And to think, one day I’ll be able to say I was there.

Well, I guess that day has arrived. In the next 5 years, according to Forrester, digital will surpass TV as the single biggest destination for marketing budgets and search will make up the lion’s share of that spend. Digital budgets combined are forecast to top $100 billion. I think that qualifies as “real money.”

But regular readers will also know that over the past 10 plus years, my columns have spent less and less time inside the “Search Insider” box. I’ve talked before about the artificiality of the way we’ve divided online up into channels. As our digital world has become richer and more robust, it’s become increasingly difficult to keep it compartmentalized into arbitrarily defined boxes. My personal interest has always centered on human behaviors and the rapidly growing intersection between behavior and technology. Search is part of that, but so is social and mobile and content and rich media and wearable technology and – well – you get the idea. Digital is a deeply and widely interwoven part of our lives. It makes up much of the context of our environment. Trying to talk only about one part of it would be like trying to describe the world by only writing about water.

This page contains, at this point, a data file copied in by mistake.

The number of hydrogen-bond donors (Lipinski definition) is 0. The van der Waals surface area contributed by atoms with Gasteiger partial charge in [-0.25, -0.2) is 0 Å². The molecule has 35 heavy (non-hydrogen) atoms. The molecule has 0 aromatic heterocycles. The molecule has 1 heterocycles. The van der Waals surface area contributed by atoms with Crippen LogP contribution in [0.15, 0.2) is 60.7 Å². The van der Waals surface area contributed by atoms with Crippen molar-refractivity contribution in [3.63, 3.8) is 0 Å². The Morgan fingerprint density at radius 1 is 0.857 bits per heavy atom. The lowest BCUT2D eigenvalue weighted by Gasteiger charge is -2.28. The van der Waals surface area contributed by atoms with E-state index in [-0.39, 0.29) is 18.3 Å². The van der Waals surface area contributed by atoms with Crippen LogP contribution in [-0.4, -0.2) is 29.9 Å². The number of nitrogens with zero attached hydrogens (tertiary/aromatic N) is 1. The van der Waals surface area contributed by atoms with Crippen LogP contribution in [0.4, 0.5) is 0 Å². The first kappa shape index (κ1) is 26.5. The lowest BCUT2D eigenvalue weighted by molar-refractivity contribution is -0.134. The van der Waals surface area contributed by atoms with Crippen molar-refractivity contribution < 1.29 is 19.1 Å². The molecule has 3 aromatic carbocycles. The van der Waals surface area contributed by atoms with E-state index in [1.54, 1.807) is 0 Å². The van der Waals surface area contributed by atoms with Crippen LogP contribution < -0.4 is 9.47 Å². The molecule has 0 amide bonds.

At the end of 2014 (AD – just to keep our calendar references consistent), Ken Fadner, the publisher of MediaPost, asked me if I’d consider a move. I said yes. So this column – number 476 – will be my last one for the Search Insider. Starting next week, I’ll join the Online Spin lineup. It’s probably more appropriate. I haven’t been active in search marketing for the last 2 years. I’m hardly an “Insider” any more. I am, at best, a somewhat informed observer commenting from the sidelines. I think that can still be a useful perspective. I hope so. I will continue to write about the things that interest me: corporate strategy, human behavior, evolving cultures, digital technology – and yes, the odd rant.

So, for those of you who have been along for the ride for the last 10 and a half years, thanks for sticking around. When this ride started, there was no Facebook, no iPhone, no YouTube, no Twitter – and Google was just starting to figure out how to make some real money.

We’ve come a long way. But I suspect we’ve barely started. Maybe we’re even transitioning from one era to another. After all, it’s happened before when we’ve hit the number 476.

See you next Tuesday at Online Spin.